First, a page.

Molecule also supports different verifiers : right now these are Goss , InSpec and Testinfra . The latter is the default verifier where you can write Unittest with a Python DSL. It is built on top of the Python test framework pytest .

Enough talk. Let´s get our hands dirty! As I always strive to get you successfully up and running in topics I write about, every piece of code or configuration will be available inside this article’s corresponding GitHub repository: molecule-ansible-docker-aws .

Install the tools: Ansible, Vagrant, Molecule & Testinfra

If you use google, be aware of links to the deprecated Molecule version 1.x. Many posts about Molecule bump you into old 1.x links of the documentation! So always keep an eye onto the URL. There should be a latest somewhere in it – like in this one here:

As we start our Molecule journey, we should be sure to have a tool installed for each important phase of Molecule. That being said, we start with Vagrant as infrastructure provider together with VirtualBox in the create respectively Given phase. The Ansible installation for the When step is also a must. Assuming we use MacOS and the homebrew package manager, we need to do the following:

1brew install ansible
2brew cask install virtualbox
3brew cask install vagrant

The third step verify or Then is backed by Testinfra , which will be automatically installed with the Molecule installation. This time please don´t use homebrew on your Mac because this will provide you with the 1.x version of Molecule and also misses many dependend packages like ansible-lint, testinfra, flake8 and others. We´d better use the python package manager pip to install Molecule:

1brew install python
2pip install molecule
3pip install python-vagrant

As we use Vagrant as infrastructure provider for Molecule, we also need to install the python-vagrant pip package which is done after the molecule installation. All these steps should be comprehensible on other operating systems – just use the package manager of your choice.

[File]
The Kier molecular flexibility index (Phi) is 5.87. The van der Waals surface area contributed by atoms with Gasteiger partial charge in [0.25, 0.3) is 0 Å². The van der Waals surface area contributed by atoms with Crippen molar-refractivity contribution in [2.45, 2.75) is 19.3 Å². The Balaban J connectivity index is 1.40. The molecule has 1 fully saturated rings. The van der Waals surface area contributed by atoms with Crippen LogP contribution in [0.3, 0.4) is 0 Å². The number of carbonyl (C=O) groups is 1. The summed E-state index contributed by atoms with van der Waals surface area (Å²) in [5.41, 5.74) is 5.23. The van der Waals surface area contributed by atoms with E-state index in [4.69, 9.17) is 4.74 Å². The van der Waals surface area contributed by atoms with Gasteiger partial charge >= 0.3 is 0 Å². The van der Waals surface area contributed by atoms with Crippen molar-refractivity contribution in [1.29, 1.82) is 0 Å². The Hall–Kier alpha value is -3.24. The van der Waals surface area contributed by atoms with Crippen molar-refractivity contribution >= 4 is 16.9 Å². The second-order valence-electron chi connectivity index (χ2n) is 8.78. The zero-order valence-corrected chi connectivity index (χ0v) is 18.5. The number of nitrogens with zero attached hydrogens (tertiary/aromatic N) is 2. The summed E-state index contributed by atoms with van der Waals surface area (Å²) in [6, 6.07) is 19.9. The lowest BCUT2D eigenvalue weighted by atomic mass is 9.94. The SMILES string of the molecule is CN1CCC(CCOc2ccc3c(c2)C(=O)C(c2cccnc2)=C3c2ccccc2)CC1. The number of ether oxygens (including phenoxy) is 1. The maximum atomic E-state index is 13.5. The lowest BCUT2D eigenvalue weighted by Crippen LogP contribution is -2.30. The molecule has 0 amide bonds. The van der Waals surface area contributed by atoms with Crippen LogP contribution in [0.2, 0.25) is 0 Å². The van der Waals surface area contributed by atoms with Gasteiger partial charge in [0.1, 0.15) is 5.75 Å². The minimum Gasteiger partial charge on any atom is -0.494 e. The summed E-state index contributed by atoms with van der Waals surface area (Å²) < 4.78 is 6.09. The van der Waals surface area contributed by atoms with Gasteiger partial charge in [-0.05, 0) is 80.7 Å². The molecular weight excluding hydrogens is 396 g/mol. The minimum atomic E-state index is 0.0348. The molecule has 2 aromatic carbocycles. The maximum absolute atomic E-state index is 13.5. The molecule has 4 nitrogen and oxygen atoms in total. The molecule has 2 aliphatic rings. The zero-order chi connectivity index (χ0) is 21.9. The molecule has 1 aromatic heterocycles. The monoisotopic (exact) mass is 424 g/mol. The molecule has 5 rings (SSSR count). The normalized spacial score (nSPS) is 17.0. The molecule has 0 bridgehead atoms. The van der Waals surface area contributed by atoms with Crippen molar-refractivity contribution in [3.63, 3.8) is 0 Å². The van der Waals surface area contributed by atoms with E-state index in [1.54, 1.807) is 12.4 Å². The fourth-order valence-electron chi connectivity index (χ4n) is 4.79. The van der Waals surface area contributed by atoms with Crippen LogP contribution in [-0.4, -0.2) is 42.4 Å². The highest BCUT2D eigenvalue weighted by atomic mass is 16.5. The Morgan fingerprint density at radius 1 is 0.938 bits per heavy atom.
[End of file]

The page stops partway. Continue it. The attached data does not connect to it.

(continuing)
A suitable use case

There are possibly billions of potential use cases for developing Ansible playbooks and roles. For this article I chose the installation of Docker on Ubuntu . You may say that this is a bad choice. But I picked it for several reasons.

First I more or less accidentally stumbled upon Molecule. This summer I wanted to learn how to set up a Kubernetes cluster. And according to many colleagues and blog posts, the best way to dive really deep into this topic is to go through Kubernetes – the hard way by Kelsey Hightower. With some codecentric colleagues, we started out to re-implement the whole project using the principles of Infrastructure-as-Code and Ansible. You can observe the current status of our efforts here: kubernetes-the-ansible-way . But as I already outlined – what I was missing all the time was Test-driven development. And I don´t want to write about this project before it isn´t covered by at least some test cases. One of the building blocks of kubernetes-the-hard-way as well as of kubernetes-the-ansible-way is the installation of Docker on Ubuntu.

The second advantage of this use case will become visible soon, as when we leave our simple hello world example. We´ll cover this soon, I promise. 🙂

Ansible role project structure with Molecule

For now we simply start with the initialization of a new Ansible role powered by Molecule. Therefore we simply need to fire up a command like this inside our console:

1molecule init role --driver-name vagrant --role-name docker --verifier-name testinfra

It will result in the following project structure – ready to write our new Ansible role for installing Docker. The screenshot hides some directories that are also generated like defaults, handlers, meta & vars. But we don´t really need them for this simple example here. Keep them ready for more complex use cases:

The crucial directories inside our role named docker are tasks and molecule/default/tests. The first will contain our Ansible role we want to develop – the “implementation” in TDD speech. The latter directory will be our starting point inside the TDD cycle where we will write our infrastructure test cases with the help of Testinfra. As you may notice, I also renamed the test case according to our use case into

Configure Molecule with the molecule.yml

Before we can actually start writing our test cases, we should enable Molecule to play nicely with our infrastructure setup – in this case Vagrant. Therefore we need to configure Molecule with the help of its molecule.yml. Let´s take a look at the molecule.yml of the example projects repository:

2  name: default
5  name: vagrant
6  provider:
7    name: virtualbox
9  - name: vagrant-ubuntu
10    box: ubuntu/bionic64
11    memory: 512
12    cpus: 1
13    provider_raw_config_args:
14    - "customize [ 'modifyvm', :id, '--uartmode1', 'disconnected' ]"
17  name: ansible
18  lint:
19    enabled: false
22  enabled: false
24  name: testinfra
25  env:
26    PYTHONWARNINGS: "ignore:.*U.*mode is deprecated:DeprecationWarning"
27  lint:
28    name: flake8
29  options:
30    v: 1